13th Feb 2017
Later this month, UCL will show its support for refugee education by hosting Refugee Week.A range of events run by UCL Student Support & Wellbeing (with UCLU and Student Action for Refugees) to champion refugee education initiatives in the UK and abroad, from 20th to 24th February 2017.This comes in the wake of a statement from the Home Office last week declaring its intention to end its so-called 'Dubs scheme'. An amendment to the 2016 Immigration Act designed to help unaccompanied, child refugees find safe refuge in the UK. The announcement marks a sea-change in our response to what is fast becoming an international humanitarian crisis; with the UNHCR estimating that 65.3 million people were displaced in 2015, fleeing war, poverty and persecution. A global education crisisOne sadly overlooked aspect of the crisis is education. Refugee children are often unable to access this fundamental human right, with only 50% attending primary school and only 1% going on to reach higher education. It is estimated that refugees will spend an average of 17 years in displacement, which for children may mean the entirety of their schooling years. UCL Student Support & Wellbeing wants to do its part to help increase awareness of this issue and raise funds.Proceeds will be used to fund the following charities working on refugee education initiatives:       EdluminoA registered charity of qualified teachers from the United Kingdom, providing emergency education and support to children currently in refugee camps.Action for Refugees in Lewisham (AFRIL)A grassroots charity in London, working with refugees and asylum seekers to relieve poverty and social isolation. AFRIL run free courses in English as a second language to refugee adults, with a crèche facility attached, as well as a children's supplementary school called the Rainbow Club. Programme of eventsVarious events will be taking place on campus from Monday to Friday, including a charity 'mindful' rave, film screening, panel discussion and a workshop from Charity UK to give tips on campaigning for refugees in your community. Events are constantly being updated, for full details visit the UCL for Refugee Education page.    
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Beacon Bursaries awarded
13th Feb 2017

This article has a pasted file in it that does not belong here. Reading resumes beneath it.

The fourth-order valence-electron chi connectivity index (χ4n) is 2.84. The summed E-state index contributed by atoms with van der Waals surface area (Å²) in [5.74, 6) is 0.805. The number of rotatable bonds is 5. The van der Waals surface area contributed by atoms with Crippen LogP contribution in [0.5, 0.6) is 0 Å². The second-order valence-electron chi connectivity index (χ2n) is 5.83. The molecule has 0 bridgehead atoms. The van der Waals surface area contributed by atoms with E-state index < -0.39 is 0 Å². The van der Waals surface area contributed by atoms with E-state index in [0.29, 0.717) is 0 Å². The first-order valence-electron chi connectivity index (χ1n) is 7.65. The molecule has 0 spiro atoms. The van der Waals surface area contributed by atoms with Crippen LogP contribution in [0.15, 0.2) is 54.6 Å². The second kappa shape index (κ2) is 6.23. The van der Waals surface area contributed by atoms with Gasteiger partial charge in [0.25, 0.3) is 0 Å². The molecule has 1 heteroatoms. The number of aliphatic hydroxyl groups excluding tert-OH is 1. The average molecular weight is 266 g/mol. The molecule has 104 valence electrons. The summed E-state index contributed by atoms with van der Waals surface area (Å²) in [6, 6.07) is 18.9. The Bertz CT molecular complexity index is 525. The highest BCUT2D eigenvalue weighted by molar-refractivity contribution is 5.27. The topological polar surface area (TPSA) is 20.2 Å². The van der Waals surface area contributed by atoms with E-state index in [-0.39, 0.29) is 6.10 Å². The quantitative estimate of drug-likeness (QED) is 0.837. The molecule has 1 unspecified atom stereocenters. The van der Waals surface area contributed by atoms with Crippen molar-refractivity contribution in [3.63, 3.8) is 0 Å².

The UCL Public Engagement Unit is delighted to announce the awardees in the latest round of Beacon Bursaries.Beacon Bursaries are available to UCL staff and postgraduate research students looking to connect their research or teaching with people outside UCL.In an extremely competitive round the following projects were funded:A learning architecture: An exhibition of Muktangan community practice-led design research interventions from the Mariamma Nagar settlementNicola Antaki, UCL Development Planning Unit/Bartlett School of ArchitectureNicola worked on a participatory design project with children studying at Muktangan School in Mumbai between 2013 and 2016. To bring together all the work they did around developments to their school, an exhibition will be curated and designed through workshops with the children and staff. Along with the exhibition there will be a series of events, and two workshops will be held in the exhibition space with children from other schools, staff, parents and community members to share the approach and inspire future activities.Energy access targets and aspirations: participatory mapping and photography workshop with remote rural communities in Rwanda.Iwona Bisaga, UCL Civil, Environmental and Geomatic EngineeringThis project will build on Iwona’s PhD research focusing on the users of off-grid home solar power systems in Rwanda. Iwona will run a series of energy mapping and participatory photography workshops with 5-6 of those communities. The photos from the participatory energy mapping and photography workshops will be co-curated by participants and exhibited in Kigali and London. Blog posts and a podcast will accompany the exhibitions, creating impact among stakeholders in Rwanda and the UK.Engaging young people with chronic rheumatic conditions in research development and communicating their ideas through digital mediaAlice Ran Cai, UCL Division of MedicineThrough this project, Alice will create opportunities for young people with chronic rheumatic conditions to share their views on current and future research projects about digital health and self-management of their condition. The team will share research findings with young people, and invite them to test out the smartphone application that they have developed, in order to incorporate their expertise into its design and delivery. Through the project, the participants will be able to access communications and digital training.Engaging with mental health research in very late lifeRachael Frost, UCL Primary Care and Population HealthRachael and her team are planning a series of short workshops to give people in very late life an opportunity to shape future research and benefit from current research findings. Having observed that frail older people are rarely able to participate in engagement activities, this group of mental health researchers are delivering tailored workshops to change that.Storytelling maps and internet clinicAbril Herrera Chavez, UCL Bartlett School of ArchitectureDuring her PhD, Abril carried out research about home technology and internet use in the village of Pendeen in Cornwall. Through this project, Abril will share the results of her research through participatory drop-in events involving storytelling and maps at a community centre in the village. Participants will also get IT support for home gadgets and internet skills training, as her research identified that this support was unavailable in the area.Beat boxing after laryngectomyEvangelos Himonides, Centre for Digital Arts Research Education, UCL Institute of EducationEvangelos will run a series of Beat Box workshops, linking clinicians, patients who have had laryngectomies and young East London audiences. The workshops will explore different techniques for speech rehabilitation, raise awareness of the difficulty facing those without voice boxes and investigate voice production techniques.How can we help homeless people with advanced illness to live well and plan for the future?Briony Hudson, Marie Curie Palliative Care Research Department, UCL Division of PsychiatryConversations about planning for the future between homeless people with advanced illnesses and hostel staff can be extremely difficult but are also very important. Briony and her team will make a short film in conjunction with homeless people and hostel staff, to share their experiences of having those conversations and strategies they have developed to open up conversations. The film will be used as part of a package of training for healthcare professionals about how they might open up conversations about the difficulties of treatment with hostel residents who are very unwell.Empowering migrant parents: A school-family relationship approachSara Joiko Mujica, Department of Education, Practice and Society, UCL Institute of EducationThrough this project, Sara plans to provide support to Spanish and Portuguese-speaking migrant families in London, helping them to develop relationships with their children’s schools. She will be working with families to highlight their main concerns on issues such as access, family-school relationships, and parents' rights and responsibilities. The project will conclude with workshops involving different educational and local stakeholders to empower migrant parents in their school-family relationships.The deadline for the next round of Beacon Bursaries is likely to be in summer 2017. Follow @UCLCulture on twitter and subscribe to our newsletter for updates on all of our funding opportunities, projects and events.